So you’re looking to fit in some snorkeling on your next vacation (lucky you!) and you’re doing some gear shopping. Snorkeling, due to its accessibility, is a sport that has rapidly grown in popularity over the last couple of decades. While that’s great, it also means there’s a dizzying variety of equipment to choose from. Fins, in particular, come in all kinds of different styles. Some fins are very short, only adding a few inches to your feet, while others are nearly a meter long! So how do you decide whether to choose short or long fins for snorkeling?
First off, let’s define what we mean by “short” or “long” fins. I distinguish this based on what activity the fins are used for. So, a “short” fin is under 25 inches, as these are mostly designed for snorkeling and swim training. Conversely, a “long” fin is over 25 inches, as these are mostly designed for SCUBA diving. The very long fins you may have seen that are 40 inches plus are used near exclusively by freedivers and spearfishers. If you’re curious, you can learn more about freediving fins with this great guide from Deeper Blue.
Before I get into the details of whether short or long fins are better for snorkeling, let’s get one misconception out of the way first:
Do you need fins for snorkeling?
The short answer is yes, you need fins to be both safe and comfortable while snorkeling.
The surface area of the fin means you can exert more force on the water with each kick. That means you can swim for extended periods without over-exerting yourself. You will also be able to swim against waves and currents with far less effort.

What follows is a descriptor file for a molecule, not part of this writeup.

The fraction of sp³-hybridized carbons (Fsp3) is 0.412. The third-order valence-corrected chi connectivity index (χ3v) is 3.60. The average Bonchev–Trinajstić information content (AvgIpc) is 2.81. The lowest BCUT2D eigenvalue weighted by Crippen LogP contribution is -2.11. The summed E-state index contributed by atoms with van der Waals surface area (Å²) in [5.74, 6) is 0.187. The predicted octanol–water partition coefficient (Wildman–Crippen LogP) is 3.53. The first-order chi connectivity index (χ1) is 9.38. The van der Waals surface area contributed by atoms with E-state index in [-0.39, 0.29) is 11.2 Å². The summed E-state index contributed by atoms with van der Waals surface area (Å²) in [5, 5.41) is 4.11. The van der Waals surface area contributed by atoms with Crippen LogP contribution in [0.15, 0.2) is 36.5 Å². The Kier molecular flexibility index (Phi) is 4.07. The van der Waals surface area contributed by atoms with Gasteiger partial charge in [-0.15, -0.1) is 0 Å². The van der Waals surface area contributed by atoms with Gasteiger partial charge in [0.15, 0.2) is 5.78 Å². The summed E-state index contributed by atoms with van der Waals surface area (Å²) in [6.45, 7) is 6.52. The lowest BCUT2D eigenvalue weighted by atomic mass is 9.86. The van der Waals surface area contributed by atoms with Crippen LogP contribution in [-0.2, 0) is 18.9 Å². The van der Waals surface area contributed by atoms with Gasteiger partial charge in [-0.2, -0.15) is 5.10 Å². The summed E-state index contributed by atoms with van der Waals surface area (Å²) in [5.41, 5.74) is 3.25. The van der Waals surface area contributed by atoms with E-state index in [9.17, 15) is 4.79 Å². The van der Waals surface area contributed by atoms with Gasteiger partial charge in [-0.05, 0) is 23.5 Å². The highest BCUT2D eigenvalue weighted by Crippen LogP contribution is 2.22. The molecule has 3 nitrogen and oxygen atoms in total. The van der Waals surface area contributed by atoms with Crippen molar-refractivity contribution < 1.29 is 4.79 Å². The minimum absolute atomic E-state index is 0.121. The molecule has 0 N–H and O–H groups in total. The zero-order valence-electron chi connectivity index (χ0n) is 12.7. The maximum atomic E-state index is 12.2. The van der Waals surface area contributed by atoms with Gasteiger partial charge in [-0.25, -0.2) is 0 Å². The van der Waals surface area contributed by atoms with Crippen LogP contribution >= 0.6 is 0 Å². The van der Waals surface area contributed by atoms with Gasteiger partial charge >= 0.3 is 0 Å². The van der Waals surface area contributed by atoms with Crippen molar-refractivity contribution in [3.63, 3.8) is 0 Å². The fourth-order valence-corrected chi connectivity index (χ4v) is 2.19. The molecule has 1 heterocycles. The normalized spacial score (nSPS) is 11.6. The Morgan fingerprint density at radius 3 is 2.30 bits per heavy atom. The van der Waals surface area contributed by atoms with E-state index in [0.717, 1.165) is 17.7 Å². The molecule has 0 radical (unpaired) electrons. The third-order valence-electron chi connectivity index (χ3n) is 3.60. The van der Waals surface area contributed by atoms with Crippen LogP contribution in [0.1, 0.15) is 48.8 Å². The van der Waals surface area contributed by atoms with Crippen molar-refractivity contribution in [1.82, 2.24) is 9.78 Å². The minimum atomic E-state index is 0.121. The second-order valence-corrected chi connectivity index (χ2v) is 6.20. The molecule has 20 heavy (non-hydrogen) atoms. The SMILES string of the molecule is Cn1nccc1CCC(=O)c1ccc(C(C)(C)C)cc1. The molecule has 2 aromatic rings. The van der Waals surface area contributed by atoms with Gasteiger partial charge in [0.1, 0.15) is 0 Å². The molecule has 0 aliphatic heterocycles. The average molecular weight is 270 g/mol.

For most of your snorkeling session, you should be relaxed and floating. But when necessary, your fins will keep you from being tossed and buffeted by stray waves. They will also allow you to safely maneuver over and around coral, rock formations, and other sea life.
Whether you use short or long fins, they will allow you to be deliberate and precise about your movement and position in open water environments.
There is no good reason not to use them. These days, there are plenty of short fins on the market that can easily fit in even a small roll-aboard suitcase.
Related Post: 5 Reasons To Wear Fins While Snorkeling
Short or long fins: What’s the difference? (besides the length!)
When deciding between short or long fins, the key difference is thrust. Longer fins generate more thrust (and therefore more speed). However, longer fins also require more power (a strong kick) to use effectively. This is also because longer blades tend to be stiffer. On the flip side, shorter fins are easier to maneuver in.
Thrust, power, and speed
Thrust is the force that propels you forward in response to the backwards force of your kicks. The more power you generate with your kicks, the greater your thrust. More thrust means greater acceleration and speed.
Now, it’s possible to generate the same thrust with either long or short fins, but longer fins are more efficient at doing so. Simply put, longer fins can move more water with each kick.
However, moving more water with each kick also means you need more power from your legs. If your kick is weak or your kicking technique is incorrect, then you won’t get the benefits of the long fin’s thrust efficiency.
Related Post: How Do Swim Fins Work? (The Physics of Finning!)
Because long fins have better thrust efficiency, that means even small kicks have the potential to create a lot of forward movement. To move finely and precisely with long fins takes a lot of practice using a variety of techniques beyond the simple flutter kick.
For example, SCUBA divers tend to use long fins to give them the thrust they need while wearing heavy equipment. For fine and precise movements, SCUBA divers learn alternative finning techniques such as the frog kick, helicopter kick, and reverse kick.
So, a long fin can be just as maneuverable as a short fin, provided you have mastered the right techniques! New snorkelers and divers, however, will find it much easier to maneuver in short fins.
Stiffness or flexibility
Both long and short fins can have varying degrees of stiffness, but generally speaking, long fins are stiffer than short fins.